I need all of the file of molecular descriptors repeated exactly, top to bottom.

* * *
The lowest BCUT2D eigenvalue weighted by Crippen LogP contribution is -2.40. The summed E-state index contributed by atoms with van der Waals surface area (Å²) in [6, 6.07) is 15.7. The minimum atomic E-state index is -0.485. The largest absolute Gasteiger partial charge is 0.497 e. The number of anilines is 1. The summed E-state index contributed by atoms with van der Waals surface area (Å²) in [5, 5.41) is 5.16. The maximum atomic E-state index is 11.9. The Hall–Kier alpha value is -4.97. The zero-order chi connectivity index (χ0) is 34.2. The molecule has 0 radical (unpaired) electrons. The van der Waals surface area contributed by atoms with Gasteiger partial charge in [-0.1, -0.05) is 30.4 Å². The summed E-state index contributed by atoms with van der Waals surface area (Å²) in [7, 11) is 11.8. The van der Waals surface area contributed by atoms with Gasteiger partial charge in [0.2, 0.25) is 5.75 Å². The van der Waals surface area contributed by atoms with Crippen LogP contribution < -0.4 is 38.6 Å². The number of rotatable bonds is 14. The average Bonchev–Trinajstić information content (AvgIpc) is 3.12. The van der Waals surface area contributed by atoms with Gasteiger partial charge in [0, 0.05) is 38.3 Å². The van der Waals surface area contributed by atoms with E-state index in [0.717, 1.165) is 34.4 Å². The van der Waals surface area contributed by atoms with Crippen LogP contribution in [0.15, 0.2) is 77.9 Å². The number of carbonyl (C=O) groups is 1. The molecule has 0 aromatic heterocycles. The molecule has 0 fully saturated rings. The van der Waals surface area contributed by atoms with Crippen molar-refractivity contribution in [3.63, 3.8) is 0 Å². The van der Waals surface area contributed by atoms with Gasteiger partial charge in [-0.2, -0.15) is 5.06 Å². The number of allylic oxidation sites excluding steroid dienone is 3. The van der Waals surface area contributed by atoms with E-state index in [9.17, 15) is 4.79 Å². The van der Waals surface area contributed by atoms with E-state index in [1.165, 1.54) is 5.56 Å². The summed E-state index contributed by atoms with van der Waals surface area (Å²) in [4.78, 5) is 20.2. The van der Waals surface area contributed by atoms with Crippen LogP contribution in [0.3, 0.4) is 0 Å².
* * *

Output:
The lowest BCUT2D eigenvalue weighted by Crippen LogP contribution is -2.40. The summed E-state index contributed by atoms with van der Waals surface area (Å²) in [6, 6.07) is 15.7. The minimum atomic E-state index is -0.485. The largest absolute Gasteiger partial charge is 0.497 e. The number of anilines is 1. The summed E-state index contributed by atoms with van der Waals surface area (Å²) in [5, 5.41) is 5.16. The maximum atomic E-state index is 11.9. The Hall–Kier alpha value is -4.97. The zero-order chi connectivity index (χ0) is 34.2. The molecule has 0 radical (unpaired) electrons. The van der Waals surface area contributed by atoms with Gasteiger partial charge in [-0.1, -0.05) is 30.4 Å². The summed E-state index contributed by atoms with van der Waals surface area (Å²) in [7, 11) is 11.8. The van der Waals surface area contributed by atoms with Gasteiger partial charge in [0.2, 0.25) is 5.75 Å². The van der Waals surface area contributed by atoms with Crippen LogP contribution < -0.4 is 38.6 Å². The number of rotatable bonds is 14. The average Bonchev–Trinajstić information content (AvgIpc) is 3.12. The van der Waals surface area contributed by atoms with Gasteiger partial charge in [0, 0.05) is 38.3 Å². The van der Waals surface area contributed by atoms with E-state index in [0.717, 1.165) is 34.4 Å². The van der Waals surface area contributed by atoms with Crippen LogP contribution in [0.15, 0.2) is 77.9 Å². The number of carbonyl (C=O) groups is 1. The molecule has 0 aromatic heterocycles. The molecule has 0 fully saturated rings. The van der Waals surface area contributed by atoms with Crippen molar-refractivity contribution in [3.63, 3.8) is 0 Å². The van der Waals surface area contributed by atoms with Gasteiger partial charge in [-0.2, -0.15) is 5.06 Å². The number of allylic oxidation sites excluding steroid dienone is 3. The van der Waals surface area contributed by atoms with E-state index in [9.17, 15) is 4.79 Å². The van der Waals surface area contributed by atoms with E-state index in [1.165, 1.54) is 5.56 Å². The summed E-state index contributed by atoms with van der Waals surface area (Å²) in [4.78, 5) is 20.2. The van der Waals surface area contributed by atoms with Crippen LogP contribution in [0.3, 0.4) is 0 Å².